A unit of the French owned electricity giant Engie has been fined by the Australian Regulator for failing to respond to market directions as the grid operator battled to keep the lights on in South Australia following a major network fault.
The incident occurred more than 18 months ago – in the early morning of December 1, 2016 – causing supply interruptions to Alcoa’s aluminium smelter in Victoria, forcing BHP’s Olympic Dam mine in South Australia to drastically reduce its load, and the state to narrowly avoid wider outages.
The incident, which came shortly after the “system black” event in late September, was used by big energy users and the Coalition government to depend its criticism of the state’s renewable energy commitment and deepens the political divide over energy.
But the event on December 1 had nothing to do with renewables.
Like nearly all power outages, it was the result of network problems – on this occasion a scheduled maintenance on one line that was compounded by an unanticipated equipment failure on another line that left the South Australia grid operating as an “island.”
In these events, the Australian Energy Market Operator, battling to deal with supply and demand and swings in frequency, and trying to keep the network in a secure state, it needs the generators to do what they are told to do.
But in the case of Engie’s Dry Creek power station, a 156MW “peaking” plant in the northern suburbs of Adelaide that is usually called upon to react quickly at times of peak demand, short supply or other events, that didn’t happen.
Its operators failed to follow repeated directions over a four hour period and the company has been fined a total of $60,000 for its failure to respond to those directions on more than 30 different trading intervals.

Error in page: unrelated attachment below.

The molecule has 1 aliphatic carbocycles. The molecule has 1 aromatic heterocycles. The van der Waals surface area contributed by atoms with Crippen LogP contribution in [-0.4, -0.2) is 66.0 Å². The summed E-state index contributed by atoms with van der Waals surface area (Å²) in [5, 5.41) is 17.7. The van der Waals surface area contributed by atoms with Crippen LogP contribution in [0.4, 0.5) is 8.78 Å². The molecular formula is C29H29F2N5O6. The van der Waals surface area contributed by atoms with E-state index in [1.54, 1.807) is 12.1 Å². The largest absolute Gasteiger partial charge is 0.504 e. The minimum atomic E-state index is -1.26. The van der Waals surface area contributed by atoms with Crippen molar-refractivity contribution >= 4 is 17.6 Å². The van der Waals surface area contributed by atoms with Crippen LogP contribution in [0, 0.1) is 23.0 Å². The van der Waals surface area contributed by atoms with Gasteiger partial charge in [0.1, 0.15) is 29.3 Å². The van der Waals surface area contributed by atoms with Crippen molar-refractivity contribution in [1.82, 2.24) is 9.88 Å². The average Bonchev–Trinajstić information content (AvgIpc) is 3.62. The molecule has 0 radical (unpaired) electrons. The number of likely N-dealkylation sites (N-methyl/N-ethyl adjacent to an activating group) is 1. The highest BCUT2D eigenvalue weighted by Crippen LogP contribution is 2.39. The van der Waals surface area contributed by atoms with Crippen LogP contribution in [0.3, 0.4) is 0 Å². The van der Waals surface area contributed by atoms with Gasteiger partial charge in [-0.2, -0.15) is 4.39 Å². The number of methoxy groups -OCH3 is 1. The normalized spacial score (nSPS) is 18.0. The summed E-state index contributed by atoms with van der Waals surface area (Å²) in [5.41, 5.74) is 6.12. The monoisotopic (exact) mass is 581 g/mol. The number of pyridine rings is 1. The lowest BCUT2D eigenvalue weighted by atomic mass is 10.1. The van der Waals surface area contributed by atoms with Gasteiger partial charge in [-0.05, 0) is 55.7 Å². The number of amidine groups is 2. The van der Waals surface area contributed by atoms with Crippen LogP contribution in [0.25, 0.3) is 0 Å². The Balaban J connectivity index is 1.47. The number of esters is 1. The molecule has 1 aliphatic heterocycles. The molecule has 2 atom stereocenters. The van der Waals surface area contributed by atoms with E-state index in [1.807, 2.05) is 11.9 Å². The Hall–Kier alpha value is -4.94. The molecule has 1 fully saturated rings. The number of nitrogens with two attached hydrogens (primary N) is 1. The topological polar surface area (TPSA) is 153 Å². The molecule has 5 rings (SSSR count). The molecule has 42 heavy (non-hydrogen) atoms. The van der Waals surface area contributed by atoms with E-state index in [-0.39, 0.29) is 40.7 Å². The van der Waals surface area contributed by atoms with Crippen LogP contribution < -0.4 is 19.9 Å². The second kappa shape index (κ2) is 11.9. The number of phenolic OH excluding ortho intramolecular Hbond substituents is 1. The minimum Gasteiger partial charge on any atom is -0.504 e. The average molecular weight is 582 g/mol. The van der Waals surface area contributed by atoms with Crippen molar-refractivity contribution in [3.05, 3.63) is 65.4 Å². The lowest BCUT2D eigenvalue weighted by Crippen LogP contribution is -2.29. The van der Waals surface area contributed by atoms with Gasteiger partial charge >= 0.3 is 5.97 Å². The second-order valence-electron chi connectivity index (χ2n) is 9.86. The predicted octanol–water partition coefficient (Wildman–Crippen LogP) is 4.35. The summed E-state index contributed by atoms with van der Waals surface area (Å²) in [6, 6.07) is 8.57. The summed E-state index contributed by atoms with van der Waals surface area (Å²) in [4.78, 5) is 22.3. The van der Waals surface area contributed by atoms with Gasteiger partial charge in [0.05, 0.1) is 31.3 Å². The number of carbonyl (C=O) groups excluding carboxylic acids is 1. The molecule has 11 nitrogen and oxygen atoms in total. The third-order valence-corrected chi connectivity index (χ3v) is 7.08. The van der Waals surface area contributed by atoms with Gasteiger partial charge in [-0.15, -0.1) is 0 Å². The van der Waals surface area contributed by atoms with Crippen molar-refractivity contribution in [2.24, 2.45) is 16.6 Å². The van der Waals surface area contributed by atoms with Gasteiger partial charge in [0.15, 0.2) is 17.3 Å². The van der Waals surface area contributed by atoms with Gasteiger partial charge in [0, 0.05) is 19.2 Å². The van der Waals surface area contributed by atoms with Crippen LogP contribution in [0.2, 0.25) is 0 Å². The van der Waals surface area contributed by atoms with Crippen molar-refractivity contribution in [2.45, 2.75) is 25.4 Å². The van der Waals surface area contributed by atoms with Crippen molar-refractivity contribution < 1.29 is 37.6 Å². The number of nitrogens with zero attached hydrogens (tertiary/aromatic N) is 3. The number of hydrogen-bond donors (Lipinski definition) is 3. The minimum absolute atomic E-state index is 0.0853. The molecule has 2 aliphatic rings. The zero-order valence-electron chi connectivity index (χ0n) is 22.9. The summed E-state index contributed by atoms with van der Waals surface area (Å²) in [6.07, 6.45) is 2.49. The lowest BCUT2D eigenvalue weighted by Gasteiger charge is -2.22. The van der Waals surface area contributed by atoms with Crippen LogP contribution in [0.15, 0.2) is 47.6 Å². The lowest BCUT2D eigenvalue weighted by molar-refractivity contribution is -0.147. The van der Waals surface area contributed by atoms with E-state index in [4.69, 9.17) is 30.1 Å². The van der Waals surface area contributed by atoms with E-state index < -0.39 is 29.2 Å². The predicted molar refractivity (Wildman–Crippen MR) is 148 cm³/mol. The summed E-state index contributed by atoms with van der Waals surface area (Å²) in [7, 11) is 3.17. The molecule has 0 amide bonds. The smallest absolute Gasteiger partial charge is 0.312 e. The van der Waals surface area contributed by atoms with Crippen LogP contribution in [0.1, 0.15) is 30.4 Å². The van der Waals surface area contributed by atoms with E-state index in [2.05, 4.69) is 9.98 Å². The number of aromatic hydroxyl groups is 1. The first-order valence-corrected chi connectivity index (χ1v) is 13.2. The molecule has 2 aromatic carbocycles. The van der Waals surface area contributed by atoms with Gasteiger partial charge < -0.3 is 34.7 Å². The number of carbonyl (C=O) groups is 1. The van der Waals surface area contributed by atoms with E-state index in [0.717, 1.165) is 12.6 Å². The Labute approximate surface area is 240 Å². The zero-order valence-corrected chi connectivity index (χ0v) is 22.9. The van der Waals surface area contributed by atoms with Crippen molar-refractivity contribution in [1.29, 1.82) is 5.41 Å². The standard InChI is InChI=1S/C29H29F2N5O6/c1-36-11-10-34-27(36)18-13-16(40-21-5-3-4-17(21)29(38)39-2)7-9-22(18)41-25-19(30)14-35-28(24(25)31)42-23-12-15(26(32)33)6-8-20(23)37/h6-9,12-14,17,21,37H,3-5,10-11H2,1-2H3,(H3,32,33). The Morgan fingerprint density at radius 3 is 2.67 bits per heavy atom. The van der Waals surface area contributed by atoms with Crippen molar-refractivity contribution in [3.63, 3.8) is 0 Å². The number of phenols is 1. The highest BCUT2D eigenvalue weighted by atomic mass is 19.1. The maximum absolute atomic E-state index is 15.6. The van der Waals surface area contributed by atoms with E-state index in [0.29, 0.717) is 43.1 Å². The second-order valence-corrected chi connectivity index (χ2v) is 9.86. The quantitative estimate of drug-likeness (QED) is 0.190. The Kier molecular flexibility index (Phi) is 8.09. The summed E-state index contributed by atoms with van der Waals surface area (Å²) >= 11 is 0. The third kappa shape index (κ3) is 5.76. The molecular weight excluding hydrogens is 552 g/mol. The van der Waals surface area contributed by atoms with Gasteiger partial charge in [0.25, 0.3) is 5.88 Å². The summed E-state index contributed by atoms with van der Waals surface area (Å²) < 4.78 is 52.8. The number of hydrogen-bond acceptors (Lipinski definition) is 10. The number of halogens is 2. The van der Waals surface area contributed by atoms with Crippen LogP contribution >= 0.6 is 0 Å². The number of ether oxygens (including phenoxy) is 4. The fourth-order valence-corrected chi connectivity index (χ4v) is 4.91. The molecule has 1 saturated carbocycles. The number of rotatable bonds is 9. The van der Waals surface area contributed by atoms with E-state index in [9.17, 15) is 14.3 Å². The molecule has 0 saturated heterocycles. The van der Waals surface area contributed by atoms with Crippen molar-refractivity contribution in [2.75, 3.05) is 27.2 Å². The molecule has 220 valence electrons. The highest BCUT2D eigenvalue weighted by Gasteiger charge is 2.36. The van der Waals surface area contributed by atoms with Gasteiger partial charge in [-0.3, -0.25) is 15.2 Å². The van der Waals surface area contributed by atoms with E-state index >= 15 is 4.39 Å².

Engie has also signed an enforceable undertaking that promises its facilities will be manned, or if they are not, that someone has access to its systems at home so it can respond to directions.
The AER report details how Engie was repeatedly directed to operate in a certain manner to ensure the stability of the system, and constantly failed to respond.
Between the hours of 12.40am – soon after the network fault – and 5am, Engie’s output constantly differed from what had been instructed by AEMO, sometimes significantly above what AEMO wanted and needed for system security, and sometimes significantly below.
The AER says normal arrangements – which usually sees an Engie trader working from home and calling on a third party if needed – did not work. A remote control facility also failed.
It is not clear how much of an impact this failure to respond had on the system – for much of this time, prices soared to the market cap before falling again as generators, including Dry Creek, sought to maximise their revenues.
But the price averaged over $5,000/MWh for much of this period, instead of its forecast four hours perviously of $60-$80/MWh, even after BHP was instructed to reduce its load by 70MW down to 100MW.
BHP later claimed, and it was widely reported, that that its Olympic Dam facility was completely blacked out. But as only RenewEconomy noted at this time, it was not true.
Nevertheless, BHP used the incident to launch another attack against renewables, a theme eagerly embraced by the Coalition government.
Engie has promised to have its night-time traders have a computer available at home as well as its laptop, and to respond to text messages and emails from AEMO that direct them to do something.
Dry Creek is operated by Synergen, which is 72% owned by Engie and 28% by Mitsui.